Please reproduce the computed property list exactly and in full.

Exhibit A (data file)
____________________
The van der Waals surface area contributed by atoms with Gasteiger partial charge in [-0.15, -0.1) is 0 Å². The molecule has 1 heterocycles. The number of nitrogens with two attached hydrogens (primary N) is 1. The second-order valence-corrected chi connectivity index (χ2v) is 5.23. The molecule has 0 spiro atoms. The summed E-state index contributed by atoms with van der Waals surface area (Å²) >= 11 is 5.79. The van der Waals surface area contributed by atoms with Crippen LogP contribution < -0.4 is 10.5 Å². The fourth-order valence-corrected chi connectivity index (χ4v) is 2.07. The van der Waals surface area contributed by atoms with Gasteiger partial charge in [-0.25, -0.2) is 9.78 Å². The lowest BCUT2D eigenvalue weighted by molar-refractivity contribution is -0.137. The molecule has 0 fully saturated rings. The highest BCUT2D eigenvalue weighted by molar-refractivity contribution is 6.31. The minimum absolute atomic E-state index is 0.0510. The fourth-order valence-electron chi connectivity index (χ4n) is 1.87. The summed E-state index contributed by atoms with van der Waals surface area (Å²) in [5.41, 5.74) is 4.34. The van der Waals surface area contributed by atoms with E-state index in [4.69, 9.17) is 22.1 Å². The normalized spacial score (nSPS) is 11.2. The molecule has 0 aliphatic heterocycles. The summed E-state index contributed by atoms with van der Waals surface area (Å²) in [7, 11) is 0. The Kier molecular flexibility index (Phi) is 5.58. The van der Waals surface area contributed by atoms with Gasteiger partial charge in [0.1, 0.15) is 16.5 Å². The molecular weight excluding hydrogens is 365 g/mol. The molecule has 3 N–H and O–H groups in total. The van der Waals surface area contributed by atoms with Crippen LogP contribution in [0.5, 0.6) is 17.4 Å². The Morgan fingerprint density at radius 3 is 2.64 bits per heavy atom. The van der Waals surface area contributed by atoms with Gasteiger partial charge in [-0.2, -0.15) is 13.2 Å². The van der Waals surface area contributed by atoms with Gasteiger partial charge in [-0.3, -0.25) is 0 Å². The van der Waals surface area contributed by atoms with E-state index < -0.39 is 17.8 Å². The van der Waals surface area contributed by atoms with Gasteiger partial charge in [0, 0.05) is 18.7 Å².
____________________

The van der Waals surface area contributed by atoms with Gasteiger partial charge in [-0.15, -0.1) is 0 Å². The molecule has 1 heterocycles. The number of nitrogens with two attached hydrogens (primary N) is 1. The second-order valence-corrected chi connectivity index (χ2v) is 5.23. The molecule has 0 spiro atoms. The summed E-state index contributed by atoms with van der Waals surface area (Å²) >= 11 is 5.79. The van der Waals surface area contributed by atoms with Crippen LogP contribution < -0.4 is 10.5 Å². The fourth-order valence-corrected chi connectivity index (χ4v) is 2.07. The van der Waals surface area contributed by atoms with Gasteiger partial charge in [-0.25, -0.2) is 9.78 Å². The lowest BCUT2D eigenvalue weighted by molar-refractivity contribution is -0.137. The molecule has 0 fully saturated rings. The highest BCUT2D eigenvalue weighted by molar-refractivity contribution is 6.31. The minimum absolute atomic E-state index is 0.0510. The fourth-order valence-electron chi connectivity index (χ4n) is 1.87. The summed E-state index contributed by atoms with van der Waals surface area (Å²) in [5.41, 5.74) is 4.34. The van der Waals surface area contributed by atoms with E-state index in [4.69, 9.17) is 22.1 Å². The normalized spacial score (nSPS) is 11.2. The molecule has 0 aliphatic heterocycles. The summed E-state index contributed by atoms with van der Waals surface area (Å²) in [7, 11) is 0. The Kier molecular flexibility index (Phi) is 5.58. The van der Waals surface area contributed by atoms with Gasteiger partial charge in [0.1, 0.15) is 16.5 Å². The molecular weight excluding hydrogens is 365 g/mol. The molecule has 3 N–H and O–H groups in total. The van der Waals surface area contributed by atoms with Crippen LogP contribution in [0.5, 0.6) is 17.4 Å². The Morgan fingerprint density at radius 3 is 2.64 bits per heavy atom. The van der Waals surface area contributed by atoms with Gasteiger partial charge in [-0.2, -0.15) is 13.2 Å². The van der Waals surface area contributed by atoms with Gasteiger partial charge in [-0.3, -0.25) is 0 Å². The van der Waals surface area contributed by atoms with E-state index < -0.39 is 17.8 Å². The van der Waals surface area contributed by atoms with Gasteiger partial charge in [0, 0.05) is 18.7 Å².